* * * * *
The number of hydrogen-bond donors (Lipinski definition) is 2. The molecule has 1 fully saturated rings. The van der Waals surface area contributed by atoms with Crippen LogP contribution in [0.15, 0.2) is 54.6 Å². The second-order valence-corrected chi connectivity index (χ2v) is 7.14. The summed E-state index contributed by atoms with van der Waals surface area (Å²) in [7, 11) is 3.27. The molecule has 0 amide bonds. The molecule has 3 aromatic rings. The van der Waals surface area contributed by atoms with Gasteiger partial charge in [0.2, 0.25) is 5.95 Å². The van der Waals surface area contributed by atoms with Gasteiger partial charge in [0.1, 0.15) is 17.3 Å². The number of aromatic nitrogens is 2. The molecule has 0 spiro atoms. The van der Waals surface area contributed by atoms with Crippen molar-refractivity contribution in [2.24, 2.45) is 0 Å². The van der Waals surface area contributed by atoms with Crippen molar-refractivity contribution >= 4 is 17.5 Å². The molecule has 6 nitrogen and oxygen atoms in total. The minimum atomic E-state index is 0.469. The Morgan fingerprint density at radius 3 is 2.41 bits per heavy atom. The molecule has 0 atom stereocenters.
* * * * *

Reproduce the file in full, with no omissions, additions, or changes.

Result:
The number of hydrogen-bond donors (Lipinski definition) is 2. The molecule has 1 fully saturated rings. The van der Waals surface area contributed by atoms with Crippen LogP contribution in [0.15, 0.2) is 54.6 Å². The second-order valence-corrected chi connectivity index (χ2v) is 7.14. The summed E-state index contributed by atoms with van der Waals surface area (Å²) in [7, 11) is 3.27. The molecule has 0 amide bonds. The molecule has 3 aromatic rings. The van der Waals surface area contributed by atoms with Gasteiger partial charge in [0.2, 0.25) is 5.95 Å². The van der Waals surface area contributed by atoms with Gasteiger partial charge in [0.1, 0.15) is 17.3 Å². The number of aromatic nitrogens is 2. The molecule has 0 spiro atoms. The van der Waals surface area contributed by atoms with Crippen molar-refractivity contribution in [2.24, 2.45) is 0 Å². The van der Waals surface area contributed by atoms with Crippen molar-refractivity contribution >= 4 is 17.5 Å². The molecule has 6 nitrogen and oxygen atoms in total. The minimum atomic E-state index is 0.469. The Morgan fingerprint density at radius 3 is 2.41 bits per heavy atom. The molecule has 0 atom stereocenters.